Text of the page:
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Caste census: Why's government hiding OBC numbers?

The reasons for withholding this data can only be political.

 |  4-minute read |   04-07-2015
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The government says it has put the economic data from the Socio-Economic and Caste Census, 2011, because it is economic backwardness it is concerned with. The headlines say that caste data has been withheld. That is incorrect. Caste data for the Scheduled Castes and Tribes has been put out.

You can see here how many households, state by state, have a salaried employee or earn more than five thousand rupees a month, or own land or motor vehicles. You can see this data separately, state by state, for "All Household", "SC Household", "ST Household", "Other Household" (that is, everybody except SC and ST), and then for "Female-Headed Household", and "Disabled Member Household".

So it's only caste data for the Other Backward Classes and the upper castes which has been withheld, defeating the purpose of the caste census.

Data on economic indicators, with special enumeration of SCs and STs, is done by the regular census as well. The caste census was commissioned because many parties wanted similar numbers for the OBCs. The government says these numbers will be tabled in Parliament, as if it is a budget document that has to be made public in parliament first. That is not the case. The obvious issue is that the government wants to avoid a debate on the OBC numbers and reservations at this time, ahead of the Bihar elections.

The reasons for withholding this data can only be political. One newspaper headline says that the data has been withheld to avoid "social upheaval". This makes it sound as though there are going to be riots on the streets. Far from it. Caste data from census, which comes with the truth claim of numbers, should separate the wheat from the chaff in the debate on the OBC reservations and welfare, and indeed, Mandal politics. Why are we afraid of the truth? When we can have the SC and the ST numbers, why be afraid of the OBC and the upper caste numbers?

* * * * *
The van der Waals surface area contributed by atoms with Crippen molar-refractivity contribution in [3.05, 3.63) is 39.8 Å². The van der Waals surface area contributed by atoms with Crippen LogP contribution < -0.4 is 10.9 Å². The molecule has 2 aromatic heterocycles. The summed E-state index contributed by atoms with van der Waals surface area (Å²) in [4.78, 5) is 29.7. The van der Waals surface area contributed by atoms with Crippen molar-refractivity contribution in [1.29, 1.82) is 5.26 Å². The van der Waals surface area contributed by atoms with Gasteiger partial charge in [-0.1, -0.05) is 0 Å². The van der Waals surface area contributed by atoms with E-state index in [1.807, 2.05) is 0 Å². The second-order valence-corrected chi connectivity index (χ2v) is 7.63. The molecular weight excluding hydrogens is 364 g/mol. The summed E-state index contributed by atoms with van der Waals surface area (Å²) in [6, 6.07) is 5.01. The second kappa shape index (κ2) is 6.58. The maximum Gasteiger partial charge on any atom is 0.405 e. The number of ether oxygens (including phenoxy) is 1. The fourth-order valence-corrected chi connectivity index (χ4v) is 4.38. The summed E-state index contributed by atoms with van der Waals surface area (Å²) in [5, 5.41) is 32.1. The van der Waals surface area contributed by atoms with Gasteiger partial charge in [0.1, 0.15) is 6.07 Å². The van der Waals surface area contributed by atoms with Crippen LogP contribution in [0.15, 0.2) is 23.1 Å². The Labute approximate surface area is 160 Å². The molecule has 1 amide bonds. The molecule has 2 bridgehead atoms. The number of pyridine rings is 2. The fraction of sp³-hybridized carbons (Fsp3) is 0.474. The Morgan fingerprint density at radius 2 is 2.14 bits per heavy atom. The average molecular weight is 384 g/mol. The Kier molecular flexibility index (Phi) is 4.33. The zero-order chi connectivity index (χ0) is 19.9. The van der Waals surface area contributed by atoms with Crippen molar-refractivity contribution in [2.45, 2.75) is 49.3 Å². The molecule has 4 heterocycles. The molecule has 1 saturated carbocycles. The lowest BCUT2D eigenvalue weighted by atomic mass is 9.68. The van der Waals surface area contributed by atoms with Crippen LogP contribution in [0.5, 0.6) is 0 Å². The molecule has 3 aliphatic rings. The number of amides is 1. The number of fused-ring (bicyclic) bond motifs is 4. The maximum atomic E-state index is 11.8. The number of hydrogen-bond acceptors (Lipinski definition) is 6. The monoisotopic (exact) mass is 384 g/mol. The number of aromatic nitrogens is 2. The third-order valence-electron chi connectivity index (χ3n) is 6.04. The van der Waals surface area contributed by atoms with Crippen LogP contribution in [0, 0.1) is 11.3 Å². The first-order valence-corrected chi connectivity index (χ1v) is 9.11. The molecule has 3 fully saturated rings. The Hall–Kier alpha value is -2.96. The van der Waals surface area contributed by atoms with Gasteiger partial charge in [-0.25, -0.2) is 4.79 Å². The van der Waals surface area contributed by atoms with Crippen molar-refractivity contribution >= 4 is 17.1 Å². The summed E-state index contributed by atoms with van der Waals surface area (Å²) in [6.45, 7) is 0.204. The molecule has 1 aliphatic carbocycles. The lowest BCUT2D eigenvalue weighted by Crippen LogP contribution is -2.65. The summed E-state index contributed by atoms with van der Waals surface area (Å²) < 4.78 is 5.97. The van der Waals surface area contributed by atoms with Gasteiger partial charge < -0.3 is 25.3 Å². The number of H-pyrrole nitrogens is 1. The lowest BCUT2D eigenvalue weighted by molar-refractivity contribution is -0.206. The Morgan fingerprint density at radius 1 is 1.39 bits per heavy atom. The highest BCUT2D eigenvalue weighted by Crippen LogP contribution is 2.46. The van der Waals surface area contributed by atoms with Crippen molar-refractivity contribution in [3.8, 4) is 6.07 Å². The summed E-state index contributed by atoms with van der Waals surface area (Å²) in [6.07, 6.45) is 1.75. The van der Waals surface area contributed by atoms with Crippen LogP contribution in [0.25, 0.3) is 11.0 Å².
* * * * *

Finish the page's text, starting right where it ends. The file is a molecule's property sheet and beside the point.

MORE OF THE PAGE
We need these numbers urgently to refine the OBC reservations policy. Since the national commission for backward classes (NCBC) and various state commissions have been outright neglecting of their job to regularly conduct surveys to determine whether a community should still be in the OBC category, we need this all-India census data to tell us. Let us all know whether Jats in Rajasthan are really economically backward enough to need reservations. Let us know which the OBC community needs more welfare than others. Since poverty and economic progress in India is so linked to caste, why are we being coy with data about the largest caste group, the OBCs?

Whenever we've had a national debate on the OBC reservations - the last time was in 2006, when these reservations were extended to central educational institutions - we've been arguing about it in the absence of data. The Mandal commission data extrapolated from the 1931 census, finding that OBCs were 52 per cent of the population. Then there's been data from the National Sample Survey Organisation that the OBCs are today 41 per cent or thereabout of the population.

It is not the OBCs who are afraid of the data. The ones who are afraid of the OBC data are the upper castes, because we'll all be able to see what a minority India's ruling class is in. Once we know how many OBC there exactly are, the OBCs will ask, why don't they get proportionate representation through reservations? If the reserved seats for the SCs and the STs are the same percentage as their population, why is this logic not applied to the OBCs? Since we don't have an answer to the question, let us not reveal the numbers.

Those who don't want the OBC data to become public, are afraid of doodh ka doodh aur paani ka paani, because we'll know how much water the government uses to dilute its policies for the upliftment of the OBCs.

The Supreme Court has capped the total reservations at 50 per cent, which has no logic. The Supreme Court has constantly asked for numbers, numbers and numbers about the OBCs. But the government of India, which after decades of reluctance conducted a caste census, does not want to reveal the numbers. The truth must be bitter if the government wants to hide it. But it won't be able to hide them for long. As for the Bihar elections, this is bound to become an election issue either way, whether or not the government releases the data.

Assembly Elections 2018
Assembly Elections 2018

Writer

Shivam Vij Shivam Vij @dillidurast

Shivam Vij is a journalist in Delhi.

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